The collateral-estoppel strand of the Double Jeopardy Clause prevents the prosecution from charging a defendant with felony murder a second time when the defendant was convicted in the first trial of felony murder but was acquitted of the only predicate felony that supported the felony-murder charge and the felony-murder conviction was subsequently vacated.
1. The Double Jeopardy Clause of the Fifth Amendment protects defendants against the threat of successive prosecutions for the same offense and multiple punishments for the same offense. Collateral estoppel, also known as issue preclusion, is a common-law doctrine that requires that once a court has decided an issue of fact or law necessary to its judgment, the decision may preclude relitigation of the issue in a suit on a different cause of action involving a party to the first case. Double jeopardy and collateral estoppel conceptually overlap, and in Ashe v Swenson, 397 US 436 (1970), the United States Supreme Court constitutionalized collateral estoppel within the Fifth Amendment’s guarantee against double jeopardy. Ashe involved a defendant who had been tried and acquitted of robbing one member of a poker game and was subsequently charged with and convicted of the robbing a different poker player. Considering the question of whether a rational jury could have grounded its verdict on an issue other than that which the defendant sought to foreclose from consideration, Ashe held that the single rationally conceivable issue in dispute before the jury was whether the defendant had been one of the robbers and that the second prosecution, which necessarily required relitigating this already determined issue, violated the Fifth Amendment. Yeager v United States, 557 US 110 (2009), involved a jury that acquitted the defendant of various fraud charges but could not reach a verdict on insider-trading charges. The acquittals and hung counts were therefore logically inconsistent because to have acquitted the defendant of the fraud counts, the jury would have had to decide that he had not possessed insider information, which should have led a rational jury to also acquit him of the insider-trading charges. Yeager held that this apparent inconsistency did not change the preclusive force of the acquittal under the Double Jeopardy Clause in a second prosecution because a hung count was not legally meaningful and could not defeat the preclusive force of the acquittals.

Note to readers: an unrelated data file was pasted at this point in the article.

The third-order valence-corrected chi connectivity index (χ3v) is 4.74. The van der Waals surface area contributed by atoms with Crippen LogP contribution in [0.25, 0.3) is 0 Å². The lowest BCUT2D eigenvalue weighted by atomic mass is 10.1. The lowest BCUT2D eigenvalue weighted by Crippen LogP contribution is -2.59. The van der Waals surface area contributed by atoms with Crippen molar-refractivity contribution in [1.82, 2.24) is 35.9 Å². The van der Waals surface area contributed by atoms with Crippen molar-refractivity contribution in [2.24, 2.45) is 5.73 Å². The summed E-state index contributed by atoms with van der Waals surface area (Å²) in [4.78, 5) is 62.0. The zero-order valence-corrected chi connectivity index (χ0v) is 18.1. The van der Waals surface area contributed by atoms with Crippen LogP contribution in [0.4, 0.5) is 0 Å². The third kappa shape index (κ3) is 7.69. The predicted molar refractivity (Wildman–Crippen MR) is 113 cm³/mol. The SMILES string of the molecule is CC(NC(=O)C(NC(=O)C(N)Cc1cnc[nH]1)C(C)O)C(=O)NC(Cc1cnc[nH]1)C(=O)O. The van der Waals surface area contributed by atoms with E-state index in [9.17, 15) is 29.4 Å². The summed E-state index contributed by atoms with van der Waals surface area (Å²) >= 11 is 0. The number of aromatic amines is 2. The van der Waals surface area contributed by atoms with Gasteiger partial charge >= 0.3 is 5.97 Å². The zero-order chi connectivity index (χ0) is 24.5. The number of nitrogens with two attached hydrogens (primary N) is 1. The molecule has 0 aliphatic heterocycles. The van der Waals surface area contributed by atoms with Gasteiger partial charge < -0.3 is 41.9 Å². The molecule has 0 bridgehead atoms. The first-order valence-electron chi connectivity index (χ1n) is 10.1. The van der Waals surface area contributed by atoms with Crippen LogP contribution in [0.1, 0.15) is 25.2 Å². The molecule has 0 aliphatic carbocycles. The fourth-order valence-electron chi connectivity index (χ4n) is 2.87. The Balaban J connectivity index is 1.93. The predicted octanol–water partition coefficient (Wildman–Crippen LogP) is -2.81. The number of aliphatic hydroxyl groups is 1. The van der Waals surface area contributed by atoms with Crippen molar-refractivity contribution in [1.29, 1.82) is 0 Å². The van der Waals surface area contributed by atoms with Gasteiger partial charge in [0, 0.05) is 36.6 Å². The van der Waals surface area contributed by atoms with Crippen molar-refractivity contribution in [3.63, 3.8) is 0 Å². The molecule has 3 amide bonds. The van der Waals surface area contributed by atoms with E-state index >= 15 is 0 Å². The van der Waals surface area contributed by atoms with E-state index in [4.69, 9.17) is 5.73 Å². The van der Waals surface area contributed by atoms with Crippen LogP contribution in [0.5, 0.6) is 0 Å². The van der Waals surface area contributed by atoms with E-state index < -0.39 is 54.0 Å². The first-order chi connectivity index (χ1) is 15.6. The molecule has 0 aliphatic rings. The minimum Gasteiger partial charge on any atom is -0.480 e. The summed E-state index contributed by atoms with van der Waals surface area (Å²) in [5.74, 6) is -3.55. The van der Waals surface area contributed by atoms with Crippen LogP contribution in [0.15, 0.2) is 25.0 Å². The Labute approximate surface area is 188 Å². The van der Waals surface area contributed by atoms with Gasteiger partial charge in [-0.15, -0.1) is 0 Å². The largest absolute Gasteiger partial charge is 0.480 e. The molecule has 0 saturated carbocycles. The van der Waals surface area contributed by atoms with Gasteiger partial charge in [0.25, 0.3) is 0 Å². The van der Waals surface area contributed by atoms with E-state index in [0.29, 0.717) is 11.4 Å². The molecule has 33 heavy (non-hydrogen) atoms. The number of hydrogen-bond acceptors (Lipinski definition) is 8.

2. Dunn v United States, 284 US 390 (1932), held that inconsistent verdicts within a single jury trial are permissible because they might have been the result of compromise or a mistake on the part of the jury, but verdicts cannot be upset by speculation or inquiry into those matters. Inconsistent verdicts do not require reversal because juries are not held to any rules of logic and are not required to explain their decisions. Powell reaffirmed this principle in the situation of a defendant who had been acquitted of the predicate felony but convicted of the compound felony and argued that the principles of collateral estoppel should be incorporated into an inconsistent-verdict case.